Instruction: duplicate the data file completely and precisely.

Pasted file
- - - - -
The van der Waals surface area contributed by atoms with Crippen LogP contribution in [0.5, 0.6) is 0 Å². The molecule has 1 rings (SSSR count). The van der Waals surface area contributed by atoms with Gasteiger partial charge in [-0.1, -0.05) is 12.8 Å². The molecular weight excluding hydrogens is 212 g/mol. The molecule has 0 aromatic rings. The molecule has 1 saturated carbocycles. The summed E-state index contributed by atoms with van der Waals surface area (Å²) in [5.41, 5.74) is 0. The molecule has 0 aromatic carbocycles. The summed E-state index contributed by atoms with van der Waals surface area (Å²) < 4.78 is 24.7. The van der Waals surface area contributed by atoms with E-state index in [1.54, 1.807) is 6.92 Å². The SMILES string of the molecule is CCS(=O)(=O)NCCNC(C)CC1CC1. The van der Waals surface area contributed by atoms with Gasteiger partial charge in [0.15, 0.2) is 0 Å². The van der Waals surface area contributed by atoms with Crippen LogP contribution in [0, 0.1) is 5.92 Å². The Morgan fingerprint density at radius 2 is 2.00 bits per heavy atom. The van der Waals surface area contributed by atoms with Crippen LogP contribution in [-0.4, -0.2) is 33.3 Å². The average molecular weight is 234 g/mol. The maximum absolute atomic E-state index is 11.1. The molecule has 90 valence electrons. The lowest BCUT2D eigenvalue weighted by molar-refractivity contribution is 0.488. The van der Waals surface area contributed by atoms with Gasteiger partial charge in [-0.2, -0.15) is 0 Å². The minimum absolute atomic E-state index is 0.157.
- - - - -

The van der Waals surface area contributed by atoms with Crippen LogP contribution in [0.5, 0.6) is 0 Å². The molecule has 1 rings (SSSR count). The van der Waals surface area contributed by atoms with Gasteiger partial charge in [-0.1, -0.05) is 12.8 Å². The molecular weight excluding hydrogens is 212 g/mol. The molecule has 0 aromatic rings. The molecule has 1 saturated carbocycles. The summed E-state index contributed by atoms with van der Waals surface area (Å²) in [5.41, 5.74) is 0. The molecule has 0 aromatic carbocycles. The summed E-state index contributed by atoms with van der Waals surface area (Å²) < 4.78 is 24.7. The van der Waals surface area contributed by atoms with E-state index in [1.54, 1.807) is 6.92 Å². The SMILES string of the molecule is CCS(=O)(=O)NCCNC(C)CC1CC1. The van der Waals surface area contributed by atoms with Gasteiger partial charge in [0.15, 0.2) is 0 Å². The van der Waals surface area contributed by atoms with Crippen LogP contribution in [0, 0.1) is 5.92 Å². The Morgan fingerprint density at radius 2 is 2.00 bits per heavy atom. The van der Waals surface area contributed by atoms with Crippen LogP contribution in [-0.4, -0.2) is 33.3 Å². The average molecular weight is 234 g/mol. The maximum absolute atomic E-state index is 11.1. The molecule has 90 valence electrons. The lowest BCUT2D eigenvalue weighted by molar-refractivity contribution is 0.488. The van der Waals surface area contributed by atoms with Gasteiger partial charge in [-0.2, -0.15) is 0 Å². The minimum absolute atomic E-state index is 0.157.